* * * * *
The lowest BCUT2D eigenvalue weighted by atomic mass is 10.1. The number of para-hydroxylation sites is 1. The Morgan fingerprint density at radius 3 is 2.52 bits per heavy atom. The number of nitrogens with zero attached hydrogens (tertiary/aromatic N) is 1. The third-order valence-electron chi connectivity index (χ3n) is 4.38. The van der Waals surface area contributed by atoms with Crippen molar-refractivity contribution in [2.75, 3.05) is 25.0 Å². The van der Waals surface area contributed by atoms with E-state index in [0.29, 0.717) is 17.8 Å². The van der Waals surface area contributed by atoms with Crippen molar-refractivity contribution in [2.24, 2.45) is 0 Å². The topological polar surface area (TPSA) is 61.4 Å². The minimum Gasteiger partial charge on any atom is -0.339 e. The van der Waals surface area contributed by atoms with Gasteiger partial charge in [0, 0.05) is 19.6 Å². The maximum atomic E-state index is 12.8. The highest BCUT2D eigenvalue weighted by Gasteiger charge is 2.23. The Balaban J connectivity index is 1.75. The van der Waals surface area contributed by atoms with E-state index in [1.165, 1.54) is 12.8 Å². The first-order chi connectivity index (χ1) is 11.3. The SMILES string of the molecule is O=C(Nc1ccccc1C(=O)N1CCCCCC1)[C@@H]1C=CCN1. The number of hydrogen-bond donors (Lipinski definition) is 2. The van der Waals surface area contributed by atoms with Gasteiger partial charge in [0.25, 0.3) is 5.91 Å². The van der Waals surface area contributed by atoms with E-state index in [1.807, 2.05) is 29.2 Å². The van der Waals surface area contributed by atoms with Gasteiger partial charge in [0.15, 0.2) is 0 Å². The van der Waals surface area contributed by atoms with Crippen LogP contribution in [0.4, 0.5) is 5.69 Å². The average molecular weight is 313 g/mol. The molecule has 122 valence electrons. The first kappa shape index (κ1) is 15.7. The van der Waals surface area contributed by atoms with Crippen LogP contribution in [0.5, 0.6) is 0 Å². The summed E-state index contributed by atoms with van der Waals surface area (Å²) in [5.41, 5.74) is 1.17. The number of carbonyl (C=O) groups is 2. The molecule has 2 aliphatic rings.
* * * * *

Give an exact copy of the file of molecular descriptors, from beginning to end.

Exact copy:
The lowest BCUT2D eigenvalue weighted by atomic mass is 10.1. The number of para-hydroxylation sites is 1. The Morgan fingerprint density at radius 3 is 2.52 bits per heavy atom. The number of nitrogens with zero attached hydrogens (tertiary/aromatic N) is 1. The third-order valence-electron chi connectivity index (χ3n) is 4.38. The van der Waals surface area contributed by atoms with Crippen molar-refractivity contribution in [2.75, 3.05) is 25.0 Å². The van der Waals surface area contributed by atoms with E-state index in [0.29, 0.717) is 17.8 Å². The van der Waals surface area contributed by atoms with Crippen molar-refractivity contribution in [2.24, 2.45) is 0 Å². The topological polar surface area (TPSA) is 61.4 Å². The minimum Gasteiger partial charge on any atom is -0.339 e. The van der Waals surface area contributed by atoms with Gasteiger partial charge in [0, 0.05) is 19.6 Å². The maximum atomic E-state index is 12.8. The highest BCUT2D eigenvalue weighted by Gasteiger charge is 2.23. The Balaban J connectivity index is 1.75. The van der Waals surface area contributed by atoms with E-state index in [1.165, 1.54) is 12.8 Å². The first-order chi connectivity index (χ1) is 11.3. The SMILES string of the molecule is O=C(Nc1ccccc1C(=O)N1CCCCCC1)[C@@H]1C=CCN1. The number of hydrogen-bond donors (Lipinski definition) is 2. The van der Waals surface area contributed by atoms with Gasteiger partial charge in [0.25, 0.3) is 5.91 Å². The van der Waals surface area contributed by atoms with E-state index in [1.807, 2.05) is 29.2 Å². The van der Waals surface area contributed by atoms with Gasteiger partial charge in [0.15, 0.2) is 0 Å². The van der Waals surface area contributed by atoms with Crippen LogP contribution in [0.4, 0.5) is 5.69 Å². The average molecular weight is 313 g/mol. The molecule has 122 valence electrons. The first kappa shape index (κ1) is 15.7. The van der Waals surface area contributed by atoms with Crippen LogP contribution in [0.5, 0.6) is 0 Å². The summed E-state index contributed by atoms with van der Waals surface area (Å²) in [5.41, 5.74) is 1.17. The number of carbonyl (C=O) groups is 2. The molecule has 2 aliphatic rings.